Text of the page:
Anti-war veterans decry parade snub
Sponsor says group ‘ineligible’ for holiday event; appeal to Phoenix mayor planned
By Eugene Scott The Republic | azcentral.com Tue Nov 5, 2013 10:16 PM
A veterans group denied a spot in Monday’s Veterans Day Parade plans to protest the decision outside Phoenix Mayor Greg Stanton’s office today.
Richard A. Smith, spokesman for the Winter Soldier Chapter (Phoenix) of Veterans for Peace, an international non-profit that promotes alternatives to war and often opposes military action, said his group’s application was denied by Honoring Arizona’s Veterans, the parade’s presenting sponsor, because it did not approve of a quote the group wanted read during the event.
The quote is: “Members of Veterans for Peace use their military experience to testify to the brutal consequences of war and seek peaceful and effective alternatives. As veterans, they embrace a heightened sense of responsibility to serve the cause of peace through non-violence as exemplified by Gandhi, Dr. Martin Luther King Jr. and Cesar Chavez.”
Honoring Arizona’s Veterans also requires participants to sign a waiver releasing Phoenix from responsibility if anything were to go wrong.
Phoenix does not sponsor the parade, but the city provides support, such as police, traffic control, street sweeping and other staffing related to street closures and traffic control, said David Urbinato, spokesman for the Phoenix Parks and Recreation Department.
Veterans for Peace submitted its application with the waiver blacked out, said Katherine Brooks, chairwoman of Honoring Arizona’s Veterans.
“They were not willing to meet the guidelines of the parade when they submitted the application,” she said.
The group denied Veterans for Peace’s application, she said, “because, just like any other organization whose applications are accompanied by threats and demands, deem themselves ineligible to participate.”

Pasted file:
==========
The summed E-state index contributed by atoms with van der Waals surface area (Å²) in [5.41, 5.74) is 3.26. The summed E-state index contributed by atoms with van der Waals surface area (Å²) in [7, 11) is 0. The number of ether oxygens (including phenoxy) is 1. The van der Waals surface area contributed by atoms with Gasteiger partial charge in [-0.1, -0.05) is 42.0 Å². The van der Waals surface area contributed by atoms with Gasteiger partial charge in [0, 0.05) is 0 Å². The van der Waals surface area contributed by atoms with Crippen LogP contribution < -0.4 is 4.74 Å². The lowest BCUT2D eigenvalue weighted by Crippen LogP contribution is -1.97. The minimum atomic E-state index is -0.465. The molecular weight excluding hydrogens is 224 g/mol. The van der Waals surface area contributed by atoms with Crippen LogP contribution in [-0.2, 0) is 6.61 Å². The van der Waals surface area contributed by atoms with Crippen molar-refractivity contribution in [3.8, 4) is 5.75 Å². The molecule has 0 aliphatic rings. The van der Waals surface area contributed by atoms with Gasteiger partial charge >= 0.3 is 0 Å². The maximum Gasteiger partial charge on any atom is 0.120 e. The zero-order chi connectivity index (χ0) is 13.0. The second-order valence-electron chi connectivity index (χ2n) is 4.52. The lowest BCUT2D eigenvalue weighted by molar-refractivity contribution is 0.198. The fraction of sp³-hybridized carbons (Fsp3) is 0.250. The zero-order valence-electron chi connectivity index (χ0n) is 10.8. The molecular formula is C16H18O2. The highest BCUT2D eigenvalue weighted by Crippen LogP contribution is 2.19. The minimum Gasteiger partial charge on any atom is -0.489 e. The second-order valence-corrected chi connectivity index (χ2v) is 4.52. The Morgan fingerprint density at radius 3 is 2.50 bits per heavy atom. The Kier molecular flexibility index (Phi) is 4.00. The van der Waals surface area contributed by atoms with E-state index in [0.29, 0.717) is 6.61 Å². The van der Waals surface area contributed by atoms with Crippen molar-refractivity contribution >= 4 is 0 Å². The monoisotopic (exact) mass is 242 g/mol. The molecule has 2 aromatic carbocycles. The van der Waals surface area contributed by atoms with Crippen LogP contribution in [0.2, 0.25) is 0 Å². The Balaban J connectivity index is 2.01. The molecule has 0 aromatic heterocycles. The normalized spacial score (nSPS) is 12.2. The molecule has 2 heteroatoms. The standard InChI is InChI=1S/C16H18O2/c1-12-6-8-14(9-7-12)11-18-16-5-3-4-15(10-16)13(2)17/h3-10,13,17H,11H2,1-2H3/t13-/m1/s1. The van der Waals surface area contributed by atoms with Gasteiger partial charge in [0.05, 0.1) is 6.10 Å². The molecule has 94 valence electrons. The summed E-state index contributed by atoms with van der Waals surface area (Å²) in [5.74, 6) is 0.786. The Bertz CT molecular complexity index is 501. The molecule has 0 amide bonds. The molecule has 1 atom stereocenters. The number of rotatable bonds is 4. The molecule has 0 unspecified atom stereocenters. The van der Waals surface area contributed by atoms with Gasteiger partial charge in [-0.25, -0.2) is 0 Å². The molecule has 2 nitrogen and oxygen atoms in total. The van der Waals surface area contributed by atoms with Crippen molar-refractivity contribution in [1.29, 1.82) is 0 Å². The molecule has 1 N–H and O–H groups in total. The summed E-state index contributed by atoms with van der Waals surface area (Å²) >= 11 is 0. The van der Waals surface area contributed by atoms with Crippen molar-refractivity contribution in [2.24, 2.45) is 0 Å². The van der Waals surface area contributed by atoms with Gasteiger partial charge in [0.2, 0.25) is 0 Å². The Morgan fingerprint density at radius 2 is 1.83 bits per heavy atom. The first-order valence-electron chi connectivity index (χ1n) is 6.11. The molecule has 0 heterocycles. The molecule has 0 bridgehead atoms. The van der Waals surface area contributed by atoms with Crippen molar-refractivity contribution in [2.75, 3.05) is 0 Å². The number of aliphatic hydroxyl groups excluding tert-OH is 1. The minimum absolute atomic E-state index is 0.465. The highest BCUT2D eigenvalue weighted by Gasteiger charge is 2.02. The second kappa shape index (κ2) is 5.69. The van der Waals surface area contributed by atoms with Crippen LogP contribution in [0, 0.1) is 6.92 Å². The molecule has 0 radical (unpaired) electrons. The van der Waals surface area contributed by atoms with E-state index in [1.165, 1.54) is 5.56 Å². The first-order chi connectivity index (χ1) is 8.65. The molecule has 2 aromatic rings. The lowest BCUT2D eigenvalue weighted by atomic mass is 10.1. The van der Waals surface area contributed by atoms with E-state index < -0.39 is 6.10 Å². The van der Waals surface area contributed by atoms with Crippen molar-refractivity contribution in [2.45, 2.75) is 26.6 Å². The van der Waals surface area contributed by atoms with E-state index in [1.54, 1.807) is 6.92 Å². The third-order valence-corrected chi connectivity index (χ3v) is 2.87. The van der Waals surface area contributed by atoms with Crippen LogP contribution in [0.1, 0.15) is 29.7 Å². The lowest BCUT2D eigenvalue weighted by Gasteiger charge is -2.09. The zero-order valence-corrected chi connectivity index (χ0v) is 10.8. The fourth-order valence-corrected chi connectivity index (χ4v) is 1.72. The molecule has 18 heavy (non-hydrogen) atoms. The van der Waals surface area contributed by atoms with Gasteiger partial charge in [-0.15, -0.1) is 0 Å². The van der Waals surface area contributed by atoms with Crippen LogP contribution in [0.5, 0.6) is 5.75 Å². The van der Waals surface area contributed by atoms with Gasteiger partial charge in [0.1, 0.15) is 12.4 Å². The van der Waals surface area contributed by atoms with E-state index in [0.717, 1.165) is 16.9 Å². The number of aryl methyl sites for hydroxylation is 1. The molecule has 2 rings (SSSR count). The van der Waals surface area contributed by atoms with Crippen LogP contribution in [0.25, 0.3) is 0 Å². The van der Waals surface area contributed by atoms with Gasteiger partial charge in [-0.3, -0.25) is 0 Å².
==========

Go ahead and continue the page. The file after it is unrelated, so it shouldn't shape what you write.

Brooks would not share details of the demands and threats, saying “that’s a private matter between us and Veterans for Peace.”
Smith filed a complaint with the Phoenix office of the American Civil Liberties Union in October, accusing Honoring Arizona’s Veterans of violating Veterans for Peace’s free-speech rights. Smith, an attorney, said his group will sue Honoring Arizona’s Veterans and Phoenix if they are not allowed to march in the parade.
“We’ve told them on several occasions we’re going to be in the parade one way or another. We’re entitled to be in the parade,” Smith said.
Brooks said Veterans for Peace’s forcing their way into the parade is a violation of Honoring Arizona’s Veteran’s rights.
“The First Amendment of the United States Constitution guarantees that as a private entity, we have the right to determine who is going to be a part of our parade,” she said.
Because Phoenix provides taxpayer-funded services at the parade, Smith said, he considers Phoenix a co-sponsor.
“I told the mayor and City Council if they don’t immediately repudiate and denounce Honoring Arizona’s Veterans for the comments that they made about us, that we will conclude that the city of Phoenix agrees with them,” he said.
Representatives from Veterans for Peace spoke at last week’s City Council meeting and asked Stanton and the council to force Honoring Arizona’s Veterans to allow the group in the parade.
Because the group’s request was during the public-comment section, the mayor and council members could not respond.
Brooks said Veterans for Peace is mischaracterizing the city’s involvement with the parade.
“The city has done nothing for our organization, which is a privately funded non-profit, other than what they normally do in line with the responsibilities they have to make sure it is a safe event,” she said.
Urbinato later told The Arizona Republic that the city has no power to intervene in Honoring Arizona’s Veterans’ decision.
“We’re not a sponsor, so the event producer maintains control over the entries into their event, which is true of all privately produced parades and events on city streets,” he said.
Regarding the waiver that parade participants must sign, Urbinato said all private-event producers, including Honoring Arizona’s Veterans, sign Letters of Understanding that clarify that the city is not a sponsor/co-sponsor of their events and assumes no responsibility or liability for their event.
The city provides public-safety services and traffic control for any privately produced parade on city streets, he said.
According to city documents, Phoenix will spend up to $85,000 a year for logistical support. The city spent $38,000 in police overtime staffing for last year’s APS Electric Light Parade, Urbinato said. He said he could not estimate the total cost for the Veterans Day Parade.